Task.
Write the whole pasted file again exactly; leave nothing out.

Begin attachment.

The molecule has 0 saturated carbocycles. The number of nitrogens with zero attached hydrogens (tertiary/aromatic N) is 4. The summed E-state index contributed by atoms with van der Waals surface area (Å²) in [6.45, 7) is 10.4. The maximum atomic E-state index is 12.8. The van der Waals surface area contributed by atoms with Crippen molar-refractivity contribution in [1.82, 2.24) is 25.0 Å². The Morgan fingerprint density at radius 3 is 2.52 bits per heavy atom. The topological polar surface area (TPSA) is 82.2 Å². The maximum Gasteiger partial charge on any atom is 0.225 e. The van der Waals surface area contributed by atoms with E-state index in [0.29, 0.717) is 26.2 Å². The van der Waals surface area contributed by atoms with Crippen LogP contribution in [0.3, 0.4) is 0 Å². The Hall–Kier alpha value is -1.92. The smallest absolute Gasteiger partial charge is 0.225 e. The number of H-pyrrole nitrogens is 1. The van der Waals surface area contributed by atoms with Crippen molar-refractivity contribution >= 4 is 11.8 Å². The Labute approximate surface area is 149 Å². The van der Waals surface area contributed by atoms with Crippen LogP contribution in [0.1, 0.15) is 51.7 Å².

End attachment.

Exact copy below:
The molecule has 0 saturated carbocycles. The number of nitrogens with zero attached hydrogens (tertiary/aromatic N) is 4. The summed E-state index contributed by atoms with van der Waals surface area (Å²) in [6.45, 7) is 10.4. The maximum atomic E-state index is 12.8. The van der Waals surface area contributed by atoms with Crippen molar-refractivity contribution in [1.82, 2.24) is 25.0 Å². The Morgan fingerprint density at radius 3 is 2.52 bits per heavy atom. The topological polar surface area (TPSA) is 82.2 Å². The maximum Gasteiger partial charge on any atom is 0.225 e. The van der Waals surface area contributed by atoms with E-state index in [0.29, 0.717) is 26.2 Å². The van der Waals surface area contributed by atoms with Crippen LogP contribution in [0.3, 0.4) is 0 Å². The Hall–Kier alpha value is -1.92. The smallest absolute Gasteiger partial charge is 0.225 e. The number of H-pyrrole nitrogens is 1. The van der Waals surface area contributed by atoms with Crippen molar-refractivity contribution >= 4 is 11.8 Å². The Labute approximate surface area is 149 Å². The van der Waals surface area contributed by atoms with Crippen LogP contribution in [0.1, 0.15) is 51.7 Å².